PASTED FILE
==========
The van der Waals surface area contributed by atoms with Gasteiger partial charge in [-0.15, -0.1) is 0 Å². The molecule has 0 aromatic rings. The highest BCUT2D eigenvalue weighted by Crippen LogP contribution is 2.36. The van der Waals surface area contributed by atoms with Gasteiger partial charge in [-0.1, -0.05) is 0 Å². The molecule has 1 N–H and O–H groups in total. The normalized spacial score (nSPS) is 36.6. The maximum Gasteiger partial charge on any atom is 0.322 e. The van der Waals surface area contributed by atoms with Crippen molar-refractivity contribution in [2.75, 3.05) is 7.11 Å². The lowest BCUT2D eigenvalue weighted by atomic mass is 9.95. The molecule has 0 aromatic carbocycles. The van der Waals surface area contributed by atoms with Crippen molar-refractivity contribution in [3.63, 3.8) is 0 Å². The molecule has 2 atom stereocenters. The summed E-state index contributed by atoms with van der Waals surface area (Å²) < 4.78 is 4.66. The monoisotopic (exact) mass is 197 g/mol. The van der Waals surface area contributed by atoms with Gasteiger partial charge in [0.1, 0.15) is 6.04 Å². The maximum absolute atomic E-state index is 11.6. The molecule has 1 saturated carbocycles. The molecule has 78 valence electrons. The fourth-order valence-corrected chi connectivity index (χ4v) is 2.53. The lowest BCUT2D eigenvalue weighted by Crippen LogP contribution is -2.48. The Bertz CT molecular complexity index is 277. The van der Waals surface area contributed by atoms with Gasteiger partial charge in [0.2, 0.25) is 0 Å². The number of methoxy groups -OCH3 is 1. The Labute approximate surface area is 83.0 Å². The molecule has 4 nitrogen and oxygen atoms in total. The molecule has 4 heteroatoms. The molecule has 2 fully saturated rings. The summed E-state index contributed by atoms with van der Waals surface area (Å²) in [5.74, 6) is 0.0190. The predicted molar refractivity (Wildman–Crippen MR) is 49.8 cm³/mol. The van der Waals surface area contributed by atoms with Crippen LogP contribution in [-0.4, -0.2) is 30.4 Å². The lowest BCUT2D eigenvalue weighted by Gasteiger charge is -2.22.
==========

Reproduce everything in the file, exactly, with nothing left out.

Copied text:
The van der Waals surface area contributed by atoms with Gasteiger partial charge in [-0.15, -0.1) is 0 Å². The molecule has 0 aromatic rings. The highest BCUT2D eigenvalue weighted by Crippen LogP contribution is 2.36. The van der Waals surface area contributed by atoms with Gasteiger partial charge in [-0.1, -0.05) is 0 Å². The molecule has 1 N–H and O–H groups in total. The normalized spacial score (nSPS) is 36.6. The maximum Gasteiger partial charge on any atom is 0.322 e. The van der Waals surface area contributed by atoms with Crippen molar-refractivity contribution in [2.75, 3.05) is 7.11 Å². The lowest BCUT2D eigenvalue weighted by atomic mass is 9.95. The molecule has 0 aromatic carbocycles. The van der Waals surface area contributed by atoms with Crippen molar-refractivity contribution in [3.63, 3.8) is 0 Å². The molecule has 2 atom stereocenters. The summed E-state index contributed by atoms with van der Waals surface area (Å²) < 4.78 is 4.66. The monoisotopic (exact) mass is 197 g/mol. The van der Waals surface area contributed by atoms with Gasteiger partial charge in [0.1, 0.15) is 6.04 Å². The maximum absolute atomic E-state index is 11.6. The molecule has 1 saturated carbocycles. The molecule has 78 valence electrons. The fourth-order valence-corrected chi connectivity index (χ4v) is 2.53. The lowest BCUT2D eigenvalue weighted by Crippen LogP contribution is -2.48. The Bertz CT molecular complexity index is 277. The van der Waals surface area contributed by atoms with Gasteiger partial charge in [0.2, 0.25) is 0 Å². The number of methoxy groups -OCH3 is 1. The Labute approximate surface area is 83.0 Å². The molecule has 4 nitrogen and oxygen atoms in total. The molecule has 4 heteroatoms. The molecule has 2 fully saturated rings. The summed E-state index contributed by atoms with van der Waals surface area (Å²) in [5.74, 6) is 0.0190. The predicted molar refractivity (Wildman–Crippen MR) is 49.8 cm³/mol. The van der Waals surface area contributed by atoms with Crippen LogP contribution in [-0.4, -0.2) is 30.4 Å². The lowest BCUT2D eigenvalue weighted by Gasteiger charge is -2.22.